Stakes in Geiger Counter

January 1, 2009

Listening to Day 2 of Paul Tevis’ Have Games Will Travel: For a Few Games Moremas (really, Paul?) got me thinking about how stakes-setting works in Geiger Counter.

In Geiger, the stakes of a confrontation (which are intentionally not called “conflicts”) are pretty much always the same: does the character gain a condition? If you win the roll against the menace, your character does not get a condition and manages to escape somehow. If you lose, you gain a condition. The condition itself is currently not part of the stakes, but determined afterwards, by the character’s player.

Geiger uses what is basically “fortune at the beginning.” When the confrontation begins (i.e. someone is attacked or in danger), you roll to determine if a condition is gained by the end of the confrontation. If the character fails, their player picks an appropriate condition. Then, the players play out the scene, aiming for the result that has already been predetermined, but perhaps also surprising themselves along the way through their interactions.

Honestly, while this works pretty well in play, I’m not sure it’s the most interesting way to handle stakes. Could stakes be declared before rolling? Could both players have stakes that could both come to pass, similar to how ties damage both parties? Not sure yet, but I’m thinking about it.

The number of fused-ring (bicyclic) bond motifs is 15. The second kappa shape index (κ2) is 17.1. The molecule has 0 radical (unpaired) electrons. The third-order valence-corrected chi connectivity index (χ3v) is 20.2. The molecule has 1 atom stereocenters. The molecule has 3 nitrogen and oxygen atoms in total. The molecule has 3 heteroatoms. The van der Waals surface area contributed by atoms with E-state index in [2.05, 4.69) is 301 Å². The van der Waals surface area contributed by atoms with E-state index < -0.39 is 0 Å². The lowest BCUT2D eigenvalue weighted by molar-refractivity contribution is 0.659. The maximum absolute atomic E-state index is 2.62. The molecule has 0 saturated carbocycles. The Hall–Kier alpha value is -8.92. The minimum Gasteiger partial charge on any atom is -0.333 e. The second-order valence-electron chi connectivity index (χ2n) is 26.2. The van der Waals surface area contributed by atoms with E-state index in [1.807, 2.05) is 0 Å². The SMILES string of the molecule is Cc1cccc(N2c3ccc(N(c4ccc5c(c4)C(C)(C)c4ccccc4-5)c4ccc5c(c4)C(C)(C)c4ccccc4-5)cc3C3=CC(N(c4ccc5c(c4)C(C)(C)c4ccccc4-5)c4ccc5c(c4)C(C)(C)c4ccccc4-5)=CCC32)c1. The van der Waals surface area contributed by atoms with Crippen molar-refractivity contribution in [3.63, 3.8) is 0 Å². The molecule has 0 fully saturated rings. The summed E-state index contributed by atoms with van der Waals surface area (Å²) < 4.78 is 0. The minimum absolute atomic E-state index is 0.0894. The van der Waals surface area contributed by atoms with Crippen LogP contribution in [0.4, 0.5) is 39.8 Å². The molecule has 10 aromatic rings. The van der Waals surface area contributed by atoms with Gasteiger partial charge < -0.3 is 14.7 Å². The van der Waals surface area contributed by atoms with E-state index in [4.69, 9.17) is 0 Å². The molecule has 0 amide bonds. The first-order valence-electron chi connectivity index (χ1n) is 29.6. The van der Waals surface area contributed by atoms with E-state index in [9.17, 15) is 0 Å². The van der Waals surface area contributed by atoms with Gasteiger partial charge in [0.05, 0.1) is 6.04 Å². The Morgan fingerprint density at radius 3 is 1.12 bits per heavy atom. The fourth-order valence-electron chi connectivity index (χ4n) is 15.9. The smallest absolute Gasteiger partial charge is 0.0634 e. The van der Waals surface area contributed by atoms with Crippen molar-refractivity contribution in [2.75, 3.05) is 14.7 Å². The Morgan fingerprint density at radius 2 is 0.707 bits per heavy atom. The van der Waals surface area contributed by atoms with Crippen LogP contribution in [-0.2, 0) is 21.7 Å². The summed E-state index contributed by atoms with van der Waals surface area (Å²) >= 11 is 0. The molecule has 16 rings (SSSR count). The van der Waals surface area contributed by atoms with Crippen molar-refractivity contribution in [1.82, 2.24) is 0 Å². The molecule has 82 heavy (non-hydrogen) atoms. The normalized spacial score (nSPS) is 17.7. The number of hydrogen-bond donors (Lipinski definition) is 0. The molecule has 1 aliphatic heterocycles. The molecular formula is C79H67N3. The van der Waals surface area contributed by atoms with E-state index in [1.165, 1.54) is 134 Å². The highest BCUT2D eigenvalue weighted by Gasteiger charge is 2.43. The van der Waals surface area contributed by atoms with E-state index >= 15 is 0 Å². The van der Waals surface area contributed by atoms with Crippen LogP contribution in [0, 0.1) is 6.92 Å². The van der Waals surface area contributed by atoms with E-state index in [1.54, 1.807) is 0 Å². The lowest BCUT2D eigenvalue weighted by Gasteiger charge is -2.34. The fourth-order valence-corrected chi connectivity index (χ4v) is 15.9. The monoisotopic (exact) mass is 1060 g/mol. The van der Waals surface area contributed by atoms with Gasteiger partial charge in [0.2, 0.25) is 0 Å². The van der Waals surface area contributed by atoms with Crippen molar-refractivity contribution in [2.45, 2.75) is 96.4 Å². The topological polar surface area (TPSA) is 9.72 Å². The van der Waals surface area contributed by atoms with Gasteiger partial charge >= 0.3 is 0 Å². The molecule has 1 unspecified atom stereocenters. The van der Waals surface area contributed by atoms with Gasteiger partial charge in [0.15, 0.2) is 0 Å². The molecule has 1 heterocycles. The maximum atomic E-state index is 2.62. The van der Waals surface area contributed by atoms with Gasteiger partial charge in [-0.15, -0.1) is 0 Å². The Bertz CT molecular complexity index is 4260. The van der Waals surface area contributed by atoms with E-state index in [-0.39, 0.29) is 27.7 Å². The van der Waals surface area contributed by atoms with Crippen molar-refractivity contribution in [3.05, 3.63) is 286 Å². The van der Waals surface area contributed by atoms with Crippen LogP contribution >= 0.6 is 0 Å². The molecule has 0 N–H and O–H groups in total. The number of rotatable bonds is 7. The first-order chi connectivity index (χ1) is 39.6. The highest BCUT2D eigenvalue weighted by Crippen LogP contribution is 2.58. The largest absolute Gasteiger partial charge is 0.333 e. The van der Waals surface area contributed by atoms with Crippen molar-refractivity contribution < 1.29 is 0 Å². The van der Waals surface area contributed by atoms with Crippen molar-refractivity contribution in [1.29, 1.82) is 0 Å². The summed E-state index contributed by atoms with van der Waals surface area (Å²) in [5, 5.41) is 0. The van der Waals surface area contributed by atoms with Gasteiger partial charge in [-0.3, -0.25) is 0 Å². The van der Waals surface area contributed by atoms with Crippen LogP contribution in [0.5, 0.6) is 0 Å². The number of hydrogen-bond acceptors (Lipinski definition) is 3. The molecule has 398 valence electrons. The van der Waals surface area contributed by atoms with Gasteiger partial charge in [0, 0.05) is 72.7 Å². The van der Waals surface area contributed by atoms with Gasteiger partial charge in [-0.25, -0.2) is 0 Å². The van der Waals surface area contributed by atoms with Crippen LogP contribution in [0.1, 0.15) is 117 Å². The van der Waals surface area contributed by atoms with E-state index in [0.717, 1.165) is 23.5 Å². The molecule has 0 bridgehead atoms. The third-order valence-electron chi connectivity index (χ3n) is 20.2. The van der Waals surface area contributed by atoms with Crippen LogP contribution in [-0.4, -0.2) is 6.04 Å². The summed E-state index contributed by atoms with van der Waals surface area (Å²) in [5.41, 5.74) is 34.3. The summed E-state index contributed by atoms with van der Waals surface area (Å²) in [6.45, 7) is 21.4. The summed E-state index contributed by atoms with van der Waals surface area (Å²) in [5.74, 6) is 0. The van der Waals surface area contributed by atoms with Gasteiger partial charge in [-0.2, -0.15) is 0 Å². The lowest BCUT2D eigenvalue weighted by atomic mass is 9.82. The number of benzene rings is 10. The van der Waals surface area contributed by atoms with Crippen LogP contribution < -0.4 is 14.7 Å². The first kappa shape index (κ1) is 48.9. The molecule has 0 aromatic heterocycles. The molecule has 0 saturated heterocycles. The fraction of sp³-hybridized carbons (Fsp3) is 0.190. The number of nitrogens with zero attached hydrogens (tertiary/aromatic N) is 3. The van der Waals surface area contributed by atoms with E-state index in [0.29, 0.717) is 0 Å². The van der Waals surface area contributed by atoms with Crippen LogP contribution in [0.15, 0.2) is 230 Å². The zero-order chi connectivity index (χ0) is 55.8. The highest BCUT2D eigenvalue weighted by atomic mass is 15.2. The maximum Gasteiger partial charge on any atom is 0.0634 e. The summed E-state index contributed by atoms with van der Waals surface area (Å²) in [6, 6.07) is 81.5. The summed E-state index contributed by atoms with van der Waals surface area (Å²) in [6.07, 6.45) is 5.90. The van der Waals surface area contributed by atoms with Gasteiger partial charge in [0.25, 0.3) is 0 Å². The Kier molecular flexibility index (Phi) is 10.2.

EDIT: While walking the dog, I think I might have come across something. What if, before rolls happen, the attacking player(s) declared, um, hazards, potentially negative, condition-causing dangers that surround the interaction? So, if two players are arguing, I might declare: “Unbeknownst to both of us, but noticed by the camera, we’re standing next to an open mine shaft that drops down into the abyss.” Consequently, if we roll and I get a condition, I can pick “Trapped” or “Injured” with the idea that there’s a struggle and I end up falling down the mine shaft. That’s not 100% there, but it might make things flow a bit easier.

3 Responses to “Stakes in Geiger Counter”

  1. Mo Says:

    What if, before rolls happen, the attacking player(s) declared, um, hazards, potentially negative, condition-causing dangers that surround the interaction?

    Isn’t this like Otherkind?

    More pie, Walton.

  2. Jonathan Walton Says:

    A bit, but Otherkind is more fortune-in-the-middle, in that you roll dice and then place them based on your preferences for various positive and negative outcomes, which makes declaring the negative stuff beforehand important. This would be declaring them as a potential path for the fiction (so, in that it’s similar), but otherwise different.

    Pie is baking. Should have some more by tomorrow.

  3. Mo Says:

    Oh… hrm. I still don’t get it, but it is entirely possible that the Otherkind mechanic I think I know (from an experiment in a solo game with Brand) isn’t the actual Otherkind mechanic by the book.


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